Choose an appropriate kite spread


I assume the credit spreads that make up the initial iron condor that you are protecting are further OTM than the strikes used in the kite; true?

How much further OTM are the IC spreads in the above kite examples?




The question above refers to this introductory post on the kite spread.


Yes, the kite is intended to protect credit spreads that are farther out of the money.

When choosing strike prices for the kite spread, there are two possibilities.

1) the Iron condor options are no longer far OTM and there is not much choice. The kite is more expensive when the option you buy (the kite string) is only a strike or two out of the money.

EXAMPLES:  You are short the 890/900 call spread.

 If the underlying is 840 to 850, and if you want a kite position whose strike prices do not overlap those of the iron condor (recommended), your choices are limited.  The only kite spread that fits is buying the 850C and selling the 870/880 call spread.


2) When the IC options are farther OTM, you have more choices.  If the underlying is 820, then your choice depends on your goal.

You can choose a kite with a good chance to earn a profit on a rally (lower strike prices, but more costly). 

Or, when all you want is protection (higher strike prices, less costly), there is flexibility.

i) Profit opportunity: Buy 830 call and sell three 850/860 spreads or four 860/870 spreads.

ii) Intermediate: Buy 840 call and sell three 860/870 spreads.

iii) Protection: All you need to protect the iron condor is buying 850 call and sell three 870/880 spreads.  This is the same kite as you would buy if waiting for the underlying to rise before owning insurance.  But it's significantly less expensive to buy it now, when the 850 call is 20 to 30 points farther OTM,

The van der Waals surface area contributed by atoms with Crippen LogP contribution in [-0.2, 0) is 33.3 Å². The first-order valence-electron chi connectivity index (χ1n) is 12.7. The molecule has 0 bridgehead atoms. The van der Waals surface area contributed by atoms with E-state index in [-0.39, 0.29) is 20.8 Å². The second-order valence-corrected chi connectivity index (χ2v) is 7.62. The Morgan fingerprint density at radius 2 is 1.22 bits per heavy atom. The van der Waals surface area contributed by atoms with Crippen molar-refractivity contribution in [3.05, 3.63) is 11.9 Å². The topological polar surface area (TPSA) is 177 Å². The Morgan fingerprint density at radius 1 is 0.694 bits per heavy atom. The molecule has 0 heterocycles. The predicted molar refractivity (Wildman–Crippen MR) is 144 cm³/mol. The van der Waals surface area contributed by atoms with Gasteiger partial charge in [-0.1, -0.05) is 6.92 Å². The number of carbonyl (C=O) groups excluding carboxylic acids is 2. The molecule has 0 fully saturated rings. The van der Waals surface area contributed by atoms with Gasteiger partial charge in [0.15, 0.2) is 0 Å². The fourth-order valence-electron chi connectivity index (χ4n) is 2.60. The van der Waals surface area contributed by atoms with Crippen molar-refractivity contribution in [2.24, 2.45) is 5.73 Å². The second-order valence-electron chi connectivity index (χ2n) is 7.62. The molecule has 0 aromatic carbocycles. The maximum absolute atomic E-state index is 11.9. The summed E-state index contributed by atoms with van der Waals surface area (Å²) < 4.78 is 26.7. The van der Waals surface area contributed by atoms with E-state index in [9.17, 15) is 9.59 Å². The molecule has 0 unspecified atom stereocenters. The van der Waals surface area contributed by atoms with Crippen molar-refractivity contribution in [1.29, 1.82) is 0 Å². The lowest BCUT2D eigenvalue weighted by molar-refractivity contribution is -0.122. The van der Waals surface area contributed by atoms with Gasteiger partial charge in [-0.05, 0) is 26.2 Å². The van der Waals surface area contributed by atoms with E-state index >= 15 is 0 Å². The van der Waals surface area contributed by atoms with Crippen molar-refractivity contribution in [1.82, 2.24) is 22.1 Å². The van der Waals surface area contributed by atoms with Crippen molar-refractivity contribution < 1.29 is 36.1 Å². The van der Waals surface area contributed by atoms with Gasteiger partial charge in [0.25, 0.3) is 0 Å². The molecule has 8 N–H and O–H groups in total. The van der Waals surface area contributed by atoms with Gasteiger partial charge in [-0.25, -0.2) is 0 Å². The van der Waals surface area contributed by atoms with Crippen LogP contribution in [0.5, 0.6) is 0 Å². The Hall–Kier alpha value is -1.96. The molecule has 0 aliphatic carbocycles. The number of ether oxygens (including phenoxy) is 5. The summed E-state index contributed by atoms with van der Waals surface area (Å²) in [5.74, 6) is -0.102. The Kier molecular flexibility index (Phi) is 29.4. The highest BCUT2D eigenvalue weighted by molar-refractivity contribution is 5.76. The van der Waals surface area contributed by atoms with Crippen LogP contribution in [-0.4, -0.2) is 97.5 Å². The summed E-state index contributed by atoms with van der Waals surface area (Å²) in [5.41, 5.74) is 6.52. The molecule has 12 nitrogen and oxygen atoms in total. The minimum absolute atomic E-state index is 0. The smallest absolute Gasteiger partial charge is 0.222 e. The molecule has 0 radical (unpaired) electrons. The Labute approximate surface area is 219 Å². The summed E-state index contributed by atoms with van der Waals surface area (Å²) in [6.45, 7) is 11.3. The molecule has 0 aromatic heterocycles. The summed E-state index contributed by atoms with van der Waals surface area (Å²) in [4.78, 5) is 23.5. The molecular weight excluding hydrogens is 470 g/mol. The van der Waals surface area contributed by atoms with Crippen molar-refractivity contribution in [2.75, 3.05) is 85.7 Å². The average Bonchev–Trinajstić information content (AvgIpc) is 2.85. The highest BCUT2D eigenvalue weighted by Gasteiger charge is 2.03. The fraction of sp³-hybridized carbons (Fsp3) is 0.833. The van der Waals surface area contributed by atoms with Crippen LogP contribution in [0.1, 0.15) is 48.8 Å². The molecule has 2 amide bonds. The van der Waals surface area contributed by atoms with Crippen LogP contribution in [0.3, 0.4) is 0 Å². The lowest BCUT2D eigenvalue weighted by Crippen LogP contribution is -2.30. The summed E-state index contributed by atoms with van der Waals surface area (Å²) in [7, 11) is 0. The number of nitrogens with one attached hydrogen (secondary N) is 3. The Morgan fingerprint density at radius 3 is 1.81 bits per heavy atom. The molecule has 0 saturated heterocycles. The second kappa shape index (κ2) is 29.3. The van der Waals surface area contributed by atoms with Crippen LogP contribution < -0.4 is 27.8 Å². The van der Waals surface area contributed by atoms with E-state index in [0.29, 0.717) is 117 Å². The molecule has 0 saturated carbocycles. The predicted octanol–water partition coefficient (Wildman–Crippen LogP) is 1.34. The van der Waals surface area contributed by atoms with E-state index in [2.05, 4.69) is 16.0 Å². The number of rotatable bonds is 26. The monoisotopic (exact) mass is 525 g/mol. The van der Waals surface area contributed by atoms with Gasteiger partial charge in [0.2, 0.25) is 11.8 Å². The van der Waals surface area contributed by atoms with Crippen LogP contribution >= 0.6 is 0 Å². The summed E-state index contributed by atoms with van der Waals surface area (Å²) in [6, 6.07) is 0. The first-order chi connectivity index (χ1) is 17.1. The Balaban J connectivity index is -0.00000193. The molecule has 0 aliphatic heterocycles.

The kite spread is a flexible strategy, and is a topic I plan to discuss more frequently.


4 Responses to Choose an appropriate kite spread

  1. Mark 12/08/2009 at 10:01 AM #

    Hi, Mark. Just so I’m sure I’ve got it clearly: in today’s post following the sentence “…there are two possibilities”, you describe “possibility 1)” but no possibility 2) is described. I’m guessing possibility 2) is when the IC options are still farther OTM, and also that possibility 2) corresponds to example b). Correct?

  2. Mark Wolfinger 12/08/2009 at 10:16 AM #

    Yes, you are correct on both counts.
    Thank you. I made the change.

  3. Lloyd 12/08/2009 at 5:15 PM #

    Thanks for the more extensive discussion on the kite spread, which I understood for the first time today. Looking forward to more of your insights on this type of protection. And graphs! I think you mentioned Hoadley’s graphing program a while back. Is that a good way to go to visualize different scenarios?

  4. Mark Wolfinger 12/08/2009 at 6:40 PM #

    I’m working on more material discussing kite spreads.
    Hoadley’s program seemed to be just what I was looking for, but I’ve had difficulty using it. Thus, the jury is still out.
    But, OSET is free and is worth your time to see how well it works.